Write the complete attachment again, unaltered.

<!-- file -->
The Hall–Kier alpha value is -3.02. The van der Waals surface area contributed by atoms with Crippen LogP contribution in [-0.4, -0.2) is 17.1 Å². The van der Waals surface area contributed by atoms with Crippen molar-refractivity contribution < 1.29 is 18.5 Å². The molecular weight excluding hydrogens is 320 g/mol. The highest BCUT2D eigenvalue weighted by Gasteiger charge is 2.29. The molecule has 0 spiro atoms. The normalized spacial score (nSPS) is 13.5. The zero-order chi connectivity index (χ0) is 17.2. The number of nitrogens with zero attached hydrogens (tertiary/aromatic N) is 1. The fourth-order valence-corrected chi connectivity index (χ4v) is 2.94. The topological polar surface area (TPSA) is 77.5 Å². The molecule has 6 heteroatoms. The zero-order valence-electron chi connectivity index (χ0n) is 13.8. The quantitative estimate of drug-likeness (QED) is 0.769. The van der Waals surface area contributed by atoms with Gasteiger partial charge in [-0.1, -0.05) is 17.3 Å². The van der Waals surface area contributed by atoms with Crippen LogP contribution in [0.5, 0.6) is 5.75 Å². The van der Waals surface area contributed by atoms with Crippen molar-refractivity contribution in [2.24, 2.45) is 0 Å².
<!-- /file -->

The Hall–Kier alpha value is -3.02. The van der Waals surface area contributed by atoms with Crippen LogP contribution in [-0.4, -0.2) is 17.1 Å². The van der Waals surface area contributed by atoms with Crippen molar-refractivity contribution < 1.29 is 18.5 Å². The molecular weight excluding hydrogens is 320 g/mol. The highest BCUT2D eigenvalue weighted by Gasteiger charge is 2.29. The molecule has 0 spiro atoms. The normalized spacial score (nSPS) is 13.5. The zero-order chi connectivity index (χ0) is 17.2. The number of nitrogens with zero attached hydrogens (tertiary/aromatic N) is 1. The fourth-order valence-corrected chi connectivity index (χ4v) is 2.94. The topological polar surface area (TPSA) is 77.5 Å². The molecule has 6 heteroatoms. The zero-order valence-electron chi connectivity index (χ0n) is 13.8. The quantitative estimate of drug-likeness (QED) is 0.769. The van der Waals surface area contributed by atoms with Gasteiger partial charge in [-0.1, -0.05) is 17.3 Å². The van der Waals surface area contributed by atoms with Crippen LogP contribution in [0.5, 0.6) is 5.75 Å². The van der Waals surface area contributed by atoms with Crippen molar-refractivity contribution in [2.24, 2.45) is 0 Å².